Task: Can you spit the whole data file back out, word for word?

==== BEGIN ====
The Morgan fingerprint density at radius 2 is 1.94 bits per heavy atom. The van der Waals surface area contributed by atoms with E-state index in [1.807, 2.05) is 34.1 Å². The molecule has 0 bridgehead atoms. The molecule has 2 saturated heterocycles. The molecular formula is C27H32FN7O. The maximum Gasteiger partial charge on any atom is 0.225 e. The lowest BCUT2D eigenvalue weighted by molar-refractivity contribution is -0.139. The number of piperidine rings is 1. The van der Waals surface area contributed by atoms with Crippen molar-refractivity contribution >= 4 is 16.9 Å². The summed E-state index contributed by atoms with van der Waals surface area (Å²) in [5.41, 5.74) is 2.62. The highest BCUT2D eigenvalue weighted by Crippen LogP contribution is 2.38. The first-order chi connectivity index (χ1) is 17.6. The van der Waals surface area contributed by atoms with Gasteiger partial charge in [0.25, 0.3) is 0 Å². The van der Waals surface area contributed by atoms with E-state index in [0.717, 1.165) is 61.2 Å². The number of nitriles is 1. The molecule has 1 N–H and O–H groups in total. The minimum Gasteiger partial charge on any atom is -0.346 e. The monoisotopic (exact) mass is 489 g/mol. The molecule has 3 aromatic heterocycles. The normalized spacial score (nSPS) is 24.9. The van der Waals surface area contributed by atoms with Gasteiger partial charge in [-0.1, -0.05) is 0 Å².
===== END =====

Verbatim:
The Morgan fingerprint density at radius 2 is 1.94 bits per heavy atom. The van der Waals surface area contributed by atoms with E-state index in [1.807, 2.05) is 34.1 Å². The molecule has 0 bridgehead atoms. The molecule has 2 saturated heterocycles. The molecular formula is C27H32FN7O. The maximum Gasteiger partial charge on any atom is 0.225 e. The lowest BCUT2D eigenvalue weighted by molar-refractivity contribution is -0.139. The number of piperidine rings is 1. The van der Waals surface area contributed by atoms with Crippen molar-refractivity contribution >= 4 is 16.9 Å². The summed E-state index contributed by atoms with van der Waals surface area (Å²) in [5.41, 5.74) is 2.62. The highest BCUT2D eigenvalue weighted by Crippen LogP contribution is 2.38. The first-order chi connectivity index (χ1) is 17.6. The van der Waals surface area contributed by atoms with Gasteiger partial charge in [0.25, 0.3) is 0 Å². The van der Waals surface area contributed by atoms with E-state index in [0.717, 1.165) is 61.2 Å². The number of nitriles is 1. The molecule has 1 N–H and O–H groups in total. The minimum Gasteiger partial charge on any atom is -0.346 e. The monoisotopic (exact) mass is 489 g/mol. The molecule has 3 aromatic heterocycles. The normalized spacial score (nSPS) is 24.9. The van der Waals surface area contributed by atoms with Gasteiger partial charge in [-0.1, -0.05) is 0 Å².